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Bill White pleads guilty to state, federal charges in wolf-killing case

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By Ann McCreary
Methow Valley News

“Mr. White showed blatant, deliberate and repeated disregard for both game and endangered wildlife and the laws that protect them,” said Mitch Friedman, executive director of Conservation Northwest. “Yet under this deal he escapes spending a single night in jail. This weak deal sends the wrong message to other potential poachers that the courts don’t take wildlife abuse seriously. Looking at the example of Bill White, I’m wondering what a poacher would have to do to get to jail.”

Twisp rancher William White, in agreeing to admit guilt on wolf poaching and other wildlife violations in federal court, is expected to be placed on three years of probation and pay penalties of $38,500. He will also lose the right to ever own a gun again.

“Because he’s pled guilty to a felony conviction … he will not be able to own firearms,” said Joseph Harrington, first assistant U.S. Attorney for the Eastern District of Washington.

White entered an agreement with federal prosecutors April 4, pleading guilty to three criminal counts related to killing endangered wolves and illegally transporting wildlife across the United States border. A sentencing hearing is set for July 11.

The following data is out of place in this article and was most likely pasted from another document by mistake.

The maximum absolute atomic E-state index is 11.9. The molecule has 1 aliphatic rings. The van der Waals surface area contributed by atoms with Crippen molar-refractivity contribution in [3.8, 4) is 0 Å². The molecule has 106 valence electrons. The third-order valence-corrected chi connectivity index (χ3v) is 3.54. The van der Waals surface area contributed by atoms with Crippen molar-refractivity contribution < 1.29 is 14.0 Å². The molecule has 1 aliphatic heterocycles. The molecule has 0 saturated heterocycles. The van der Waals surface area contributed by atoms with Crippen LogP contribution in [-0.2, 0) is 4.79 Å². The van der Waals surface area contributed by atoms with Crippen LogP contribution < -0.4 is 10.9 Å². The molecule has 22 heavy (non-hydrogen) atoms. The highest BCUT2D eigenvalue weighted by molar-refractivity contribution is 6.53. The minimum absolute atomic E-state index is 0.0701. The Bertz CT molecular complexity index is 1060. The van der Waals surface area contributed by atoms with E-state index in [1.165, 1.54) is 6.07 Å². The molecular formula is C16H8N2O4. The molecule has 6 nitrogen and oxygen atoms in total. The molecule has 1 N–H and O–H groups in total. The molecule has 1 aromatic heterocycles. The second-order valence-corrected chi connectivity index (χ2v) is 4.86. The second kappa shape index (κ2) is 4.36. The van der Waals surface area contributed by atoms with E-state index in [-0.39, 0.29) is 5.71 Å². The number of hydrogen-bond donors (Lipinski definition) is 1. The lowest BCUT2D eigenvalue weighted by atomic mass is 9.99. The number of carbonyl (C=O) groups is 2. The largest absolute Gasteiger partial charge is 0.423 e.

As part of the federal plea, White also agreed to plead guilty to two state wildlife violations – hunting bears with dogs and hunting a trophy deer out of season.

White, his son Tom, and Tom’s wife, Erin, pleaded innocent last June to federal endangered species and wildlife crimes outlined in a 12-count grand jury indictment that included killing at least two, and as many as five, endangered gray wolves and conspiring to smuggle a wolf pelt to Canada.

Tom and Erin White are scheduled for a change-of-plea hearing Tuesday (April 17) in U.S. District Court, according to court records. Tom White was charged with six counts, including taking an endangered species. Erin White was charged with four counts in connection with the attempt to ship the wolf pelt to Canada.

The charges resulted from an investigation that began in December 2008, when a package that had been left with FedEx in Omak and addressed to a Canadian resident was discovered to be leaking blood. When opened by law enforcement officers, the package was found to contain a fresh wolf hide.

Investigators eventually searched White’s residence and computer, which “revealed that he was involved in a conspiracy to kill wolves and to export a wolf hide to Canada,” according to Michael C. Ormsby, U.S. Attorney for Eastern Washington.
Evidence also revealed that White had illegally killed a moose and deer in Alberta, Canada, and illegally imported that wildlife into the United States.

In federal court last week, White, 62, pleaded guilty to one count of conspiracy to take endangered species, one count of conspiracy to export endangered species, and one count of unlawful importation of wildlife. The first two counts each carry a maximum penalty of up to one year in prison, and the third count caries a maximum penalty of up to five years in prison.